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The Great Loss of Another Champion - Lord Alf Morris

17 August 2012

The British Deaf Association (BDA) wishes to express its sadness at the loss of Lord Alf Morris of Manchester, who died aged 84 last Sunday. We would like to convey our deepest condolences to his dear wife, Lady Irene Morris, and his family at this sad time. We also want to celebrate the respected life of Alf Morris, who was appointed the first ever UK Minister for the Disabled in 1974. Throughout his life he was an active, tireless supporter and champion for the rights of Deaf and disabled people!

Lord Morris now joins the restful company of champions for the rights of Deaf and disabled people, especially his close ally, another northern Labour MP and Life Peer, the late Lord Jack Ashley of Stoke, who died about five months ago. Alf was a strong supporter of the BDA for nearly a century, being especially well known amongst Deaf people in Manchester, through his regular visits to the deaf schools and deaf clubs.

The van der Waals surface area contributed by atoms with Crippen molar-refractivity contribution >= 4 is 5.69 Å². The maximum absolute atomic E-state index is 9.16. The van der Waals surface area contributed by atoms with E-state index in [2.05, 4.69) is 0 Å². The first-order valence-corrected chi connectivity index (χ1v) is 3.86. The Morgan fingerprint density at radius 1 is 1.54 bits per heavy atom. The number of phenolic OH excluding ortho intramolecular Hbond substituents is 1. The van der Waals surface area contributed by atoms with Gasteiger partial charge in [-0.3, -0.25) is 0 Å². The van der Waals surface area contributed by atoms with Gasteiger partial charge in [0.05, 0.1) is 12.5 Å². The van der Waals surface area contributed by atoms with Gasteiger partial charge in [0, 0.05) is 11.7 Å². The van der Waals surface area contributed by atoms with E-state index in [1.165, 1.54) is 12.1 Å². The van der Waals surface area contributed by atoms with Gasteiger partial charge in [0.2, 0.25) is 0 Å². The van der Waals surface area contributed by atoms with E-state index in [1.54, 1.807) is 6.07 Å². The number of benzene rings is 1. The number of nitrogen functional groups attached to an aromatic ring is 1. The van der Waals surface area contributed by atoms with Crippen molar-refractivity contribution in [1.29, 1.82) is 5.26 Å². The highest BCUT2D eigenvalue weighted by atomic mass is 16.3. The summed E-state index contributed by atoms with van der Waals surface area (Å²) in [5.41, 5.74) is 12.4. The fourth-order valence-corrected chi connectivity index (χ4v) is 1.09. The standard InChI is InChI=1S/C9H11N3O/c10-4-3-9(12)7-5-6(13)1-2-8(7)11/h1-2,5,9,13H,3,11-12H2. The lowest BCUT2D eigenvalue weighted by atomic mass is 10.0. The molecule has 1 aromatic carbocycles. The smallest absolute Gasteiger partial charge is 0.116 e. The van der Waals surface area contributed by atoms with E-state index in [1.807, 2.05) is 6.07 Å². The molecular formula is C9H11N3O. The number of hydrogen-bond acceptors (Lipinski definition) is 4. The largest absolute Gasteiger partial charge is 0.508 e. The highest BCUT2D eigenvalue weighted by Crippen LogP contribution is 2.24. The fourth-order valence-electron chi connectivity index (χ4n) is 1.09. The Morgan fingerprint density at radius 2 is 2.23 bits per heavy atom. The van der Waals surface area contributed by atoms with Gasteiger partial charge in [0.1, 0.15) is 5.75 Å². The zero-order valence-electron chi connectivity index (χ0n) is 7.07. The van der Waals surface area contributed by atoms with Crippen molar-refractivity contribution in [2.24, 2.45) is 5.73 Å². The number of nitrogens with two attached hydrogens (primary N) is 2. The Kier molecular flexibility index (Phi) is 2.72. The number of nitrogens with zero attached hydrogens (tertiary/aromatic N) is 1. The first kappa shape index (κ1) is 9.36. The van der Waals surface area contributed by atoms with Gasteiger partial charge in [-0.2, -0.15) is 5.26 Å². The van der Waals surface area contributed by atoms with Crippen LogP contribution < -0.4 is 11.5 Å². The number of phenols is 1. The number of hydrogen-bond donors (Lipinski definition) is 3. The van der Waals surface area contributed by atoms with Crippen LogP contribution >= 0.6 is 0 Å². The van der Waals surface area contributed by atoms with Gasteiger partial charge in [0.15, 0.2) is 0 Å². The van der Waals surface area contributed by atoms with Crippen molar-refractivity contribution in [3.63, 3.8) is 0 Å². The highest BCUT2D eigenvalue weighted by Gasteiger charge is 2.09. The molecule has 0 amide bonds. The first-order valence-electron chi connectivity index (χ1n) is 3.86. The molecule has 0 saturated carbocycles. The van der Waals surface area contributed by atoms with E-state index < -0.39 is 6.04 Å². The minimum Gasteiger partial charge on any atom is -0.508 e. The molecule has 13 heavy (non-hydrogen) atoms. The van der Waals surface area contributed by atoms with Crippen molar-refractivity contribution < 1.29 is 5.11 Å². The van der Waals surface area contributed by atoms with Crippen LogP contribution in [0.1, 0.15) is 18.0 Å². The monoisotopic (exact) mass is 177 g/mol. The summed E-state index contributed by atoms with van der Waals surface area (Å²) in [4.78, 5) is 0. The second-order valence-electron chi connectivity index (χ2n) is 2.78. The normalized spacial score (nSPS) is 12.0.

Dr Terry Riley, Chair of the BDA and fellow Manchurian recalls “he was a strong advocate for deaf and disabled people. As Minister for the Disabled he was the driving force behind the implementation of the Chronically Sick and Disabled Persons Act, following the mass lobby of Parliament, led by organisations including the BDA, who, together with the regional councils laid on buses from all over the UK to carry Deaf campaigners to London. It was the first time Deaf people were actively involved in open campaigning and demonstration, actually stopping the traffic outside Westminster”.